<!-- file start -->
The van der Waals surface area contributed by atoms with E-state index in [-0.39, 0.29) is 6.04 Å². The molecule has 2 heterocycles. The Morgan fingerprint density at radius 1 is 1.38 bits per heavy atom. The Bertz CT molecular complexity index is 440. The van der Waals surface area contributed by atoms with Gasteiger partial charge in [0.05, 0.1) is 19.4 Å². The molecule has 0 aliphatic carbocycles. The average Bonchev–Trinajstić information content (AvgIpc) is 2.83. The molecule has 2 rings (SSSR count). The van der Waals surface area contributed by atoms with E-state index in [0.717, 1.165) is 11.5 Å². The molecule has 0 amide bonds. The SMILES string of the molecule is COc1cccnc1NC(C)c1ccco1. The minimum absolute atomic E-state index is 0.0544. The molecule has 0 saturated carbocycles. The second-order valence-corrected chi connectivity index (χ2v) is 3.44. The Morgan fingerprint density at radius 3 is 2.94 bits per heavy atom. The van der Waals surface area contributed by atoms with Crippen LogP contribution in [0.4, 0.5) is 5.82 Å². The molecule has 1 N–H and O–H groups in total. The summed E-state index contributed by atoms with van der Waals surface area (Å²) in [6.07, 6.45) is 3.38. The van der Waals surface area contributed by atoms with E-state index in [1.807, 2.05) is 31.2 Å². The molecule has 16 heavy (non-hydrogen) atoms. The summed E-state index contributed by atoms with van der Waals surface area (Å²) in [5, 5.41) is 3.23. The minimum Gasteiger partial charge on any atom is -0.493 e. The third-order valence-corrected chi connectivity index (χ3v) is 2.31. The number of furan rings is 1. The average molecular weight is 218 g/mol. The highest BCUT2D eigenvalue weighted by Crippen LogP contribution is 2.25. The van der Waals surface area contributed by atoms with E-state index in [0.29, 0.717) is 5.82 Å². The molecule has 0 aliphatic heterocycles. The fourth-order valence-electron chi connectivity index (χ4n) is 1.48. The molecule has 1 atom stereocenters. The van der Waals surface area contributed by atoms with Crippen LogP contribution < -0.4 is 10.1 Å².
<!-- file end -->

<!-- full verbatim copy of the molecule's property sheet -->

The van der Waals surface area contributed by atoms with E-state index in [-0.39, 0.29) is 6.04 Å². The molecule has 2 heterocycles. The Morgan fingerprint density at radius 1 is 1.38 bits per heavy atom. The Bertz CT molecular complexity index is 440. The van der Waals surface area contributed by atoms with Gasteiger partial charge in [0.05, 0.1) is 19.4 Å². The molecule has 0 aliphatic carbocycles. The average Bonchev–Trinajstić information content (AvgIpc) is 2.83. The molecule has 2 rings (SSSR count). The van der Waals surface area contributed by atoms with E-state index in [0.717, 1.165) is 11.5 Å². The molecule has 0 amide bonds. The SMILES string of the molecule is COc1cccnc1NC(C)c1ccco1. The minimum absolute atomic E-state index is 0.0544. The molecule has 0 saturated carbocycles. The second-order valence-corrected chi connectivity index (χ2v) is 3.44. The Morgan fingerprint density at radius 3 is 2.94 bits per heavy atom. The van der Waals surface area contributed by atoms with Crippen LogP contribution in [0.4, 0.5) is 5.82 Å². The molecule has 1 N–H and O–H groups in total. The summed E-state index contributed by atoms with van der Waals surface area (Å²) in [6.07, 6.45) is 3.38. The van der Waals surface area contributed by atoms with E-state index in [1.807, 2.05) is 31.2 Å². The molecule has 16 heavy (non-hydrogen) atoms. The summed E-state index contributed by atoms with van der Waals surface area (Å²) in [5, 5.41) is 3.23. The minimum Gasteiger partial charge on any atom is -0.493 e. The third-order valence-corrected chi connectivity index (χ3v) is 2.31. The number of furan rings is 1. The average molecular weight is 218 g/mol. The highest BCUT2D eigenvalue weighted by Crippen LogP contribution is 2.25. The van der Waals surface area contributed by atoms with E-state index in [0.29, 0.717) is 5.82 Å². The molecule has 0 aliphatic heterocycles. The fourth-order valence-electron chi connectivity index (χ4n) is 1.48. The molecule has 1 atom stereocenters. The van der Waals surface area contributed by atoms with Crippen LogP contribution < -0.4 is 10.1 Å².